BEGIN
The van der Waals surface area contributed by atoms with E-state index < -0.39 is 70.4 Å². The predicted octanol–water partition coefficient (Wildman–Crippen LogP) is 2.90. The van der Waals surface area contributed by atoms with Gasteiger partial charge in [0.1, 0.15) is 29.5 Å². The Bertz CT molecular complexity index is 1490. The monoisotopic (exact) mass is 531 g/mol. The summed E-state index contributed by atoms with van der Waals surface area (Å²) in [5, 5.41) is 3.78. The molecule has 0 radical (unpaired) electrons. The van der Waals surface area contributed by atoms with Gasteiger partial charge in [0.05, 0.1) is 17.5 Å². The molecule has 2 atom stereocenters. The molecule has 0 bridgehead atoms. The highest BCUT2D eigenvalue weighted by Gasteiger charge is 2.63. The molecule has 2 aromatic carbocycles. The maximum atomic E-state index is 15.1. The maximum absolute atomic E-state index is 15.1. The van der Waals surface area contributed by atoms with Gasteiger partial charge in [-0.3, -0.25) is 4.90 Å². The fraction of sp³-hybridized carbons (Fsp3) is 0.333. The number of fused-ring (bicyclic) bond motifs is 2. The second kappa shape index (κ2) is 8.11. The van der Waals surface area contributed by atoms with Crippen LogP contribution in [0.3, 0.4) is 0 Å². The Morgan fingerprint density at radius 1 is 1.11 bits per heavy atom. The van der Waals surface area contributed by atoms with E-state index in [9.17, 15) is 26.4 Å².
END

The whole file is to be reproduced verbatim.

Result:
The van der Waals surface area contributed by atoms with E-state index < -0.39 is 70.4 Å². The predicted octanol–water partition coefficient (Wildman–Crippen LogP) is 2.90. The van der Waals surface area contributed by atoms with Gasteiger partial charge in [0.1, 0.15) is 29.5 Å². The Bertz CT molecular complexity index is 1490. The monoisotopic (exact) mass is 531 g/mol. The summed E-state index contributed by atoms with van der Waals surface area (Å²) in [5, 5.41) is 3.78. The molecule has 0 radical (unpaired) electrons. The van der Waals surface area contributed by atoms with Gasteiger partial charge in [0.05, 0.1) is 17.5 Å². The molecule has 2 atom stereocenters. The molecule has 0 bridgehead atoms. The highest BCUT2D eigenvalue weighted by Gasteiger charge is 2.63. The molecule has 2 aromatic carbocycles. The maximum atomic E-state index is 15.1. The maximum absolute atomic E-state index is 15.1. The van der Waals surface area contributed by atoms with Gasteiger partial charge in [-0.3, -0.25) is 4.90 Å². The fraction of sp³-hybridized carbons (Fsp3) is 0.333. The number of fused-ring (bicyclic) bond motifs is 2. The second kappa shape index (κ2) is 8.11. The van der Waals surface area contributed by atoms with Crippen LogP contribution in [0.3, 0.4) is 0 Å². The Morgan fingerprint density at radius 1 is 1.11 bits per heavy atom. The van der Waals surface area contributed by atoms with E-state index in [9.17, 15) is 26.4 Å².